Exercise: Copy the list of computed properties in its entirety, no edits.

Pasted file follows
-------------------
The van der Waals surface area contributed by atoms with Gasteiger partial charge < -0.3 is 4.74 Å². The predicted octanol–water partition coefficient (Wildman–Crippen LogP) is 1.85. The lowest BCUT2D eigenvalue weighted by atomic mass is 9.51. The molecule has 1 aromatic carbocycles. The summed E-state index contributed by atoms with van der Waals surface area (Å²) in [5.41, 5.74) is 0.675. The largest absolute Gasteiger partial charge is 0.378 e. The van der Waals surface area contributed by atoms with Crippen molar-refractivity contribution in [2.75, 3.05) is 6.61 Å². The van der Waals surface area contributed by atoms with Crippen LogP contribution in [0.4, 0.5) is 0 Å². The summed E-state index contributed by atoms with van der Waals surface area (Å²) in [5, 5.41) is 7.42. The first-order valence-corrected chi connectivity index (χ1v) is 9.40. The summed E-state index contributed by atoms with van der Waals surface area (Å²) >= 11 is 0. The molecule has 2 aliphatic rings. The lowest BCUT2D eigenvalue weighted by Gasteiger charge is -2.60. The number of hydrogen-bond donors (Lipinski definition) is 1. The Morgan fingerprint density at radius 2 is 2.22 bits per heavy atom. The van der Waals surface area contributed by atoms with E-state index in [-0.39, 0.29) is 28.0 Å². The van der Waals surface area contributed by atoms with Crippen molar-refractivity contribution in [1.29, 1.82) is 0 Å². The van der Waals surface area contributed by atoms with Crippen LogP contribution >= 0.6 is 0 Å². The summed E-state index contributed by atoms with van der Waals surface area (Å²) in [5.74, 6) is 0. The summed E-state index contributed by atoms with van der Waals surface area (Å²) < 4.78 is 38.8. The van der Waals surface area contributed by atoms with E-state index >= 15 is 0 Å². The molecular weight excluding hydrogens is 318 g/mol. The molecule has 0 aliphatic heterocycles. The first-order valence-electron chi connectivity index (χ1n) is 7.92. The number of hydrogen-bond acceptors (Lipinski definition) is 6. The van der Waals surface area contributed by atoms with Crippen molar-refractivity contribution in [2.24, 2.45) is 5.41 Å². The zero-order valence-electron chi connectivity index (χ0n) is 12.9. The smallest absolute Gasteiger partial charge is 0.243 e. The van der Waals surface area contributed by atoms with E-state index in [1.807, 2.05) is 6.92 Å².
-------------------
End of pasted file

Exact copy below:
The van der Waals surface area contributed by atoms with Gasteiger partial charge < -0.3 is 4.74 Å². The predicted octanol–water partition coefficient (Wildman–Crippen LogP) is 1.85. The lowest BCUT2D eigenvalue weighted by atomic mass is 9.51. The molecule has 1 aromatic carbocycles. The summed E-state index contributed by atoms with van der Waals surface area (Å²) in [5.41, 5.74) is 0.675. The largest absolute Gasteiger partial charge is 0.378 e. The van der Waals surface area contributed by atoms with Crippen molar-refractivity contribution in [2.75, 3.05) is 6.61 Å². The van der Waals surface area contributed by atoms with Crippen LogP contribution in [0.4, 0.5) is 0 Å². The summed E-state index contributed by atoms with van der Waals surface area (Å²) in [5, 5.41) is 7.42. The first-order valence-corrected chi connectivity index (χ1v) is 9.40. The summed E-state index contributed by atoms with van der Waals surface area (Å²) >= 11 is 0. The molecule has 2 aliphatic rings. The lowest BCUT2D eigenvalue weighted by Gasteiger charge is -2.60. The number of hydrogen-bond donors (Lipinski definition) is 1. The Morgan fingerprint density at radius 2 is 2.22 bits per heavy atom. The van der Waals surface area contributed by atoms with E-state index in [-0.39, 0.29) is 28.0 Å². The van der Waals surface area contributed by atoms with Crippen molar-refractivity contribution in [1.29, 1.82) is 0 Å². The van der Waals surface area contributed by atoms with Crippen LogP contribution >= 0.6 is 0 Å². The summed E-state index contributed by atoms with van der Waals surface area (Å²) in [5.74, 6) is 0. The summed E-state index contributed by atoms with van der Waals surface area (Å²) < 4.78 is 38.8. The van der Waals surface area contributed by atoms with E-state index >= 15 is 0 Å². The molecular weight excluding hydrogens is 318 g/mol. The molecule has 0 aliphatic heterocycles. The first-order valence-electron chi connectivity index (χ1n) is 7.92. The number of hydrogen-bond acceptors (Lipinski definition) is 6. The van der Waals surface area contributed by atoms with Crippen molar-refractivity contribution in [2.24, 2.45) is 5.41 Å². The zero-order valence-electron chi connectivity index (χ0n) is 12.9. The smallest absolute Gasteiger partial charge is 0.243 e. The van der Waals surface area contributed by atoms with E-state index in [1.807, 2.05) is 6.92 Å².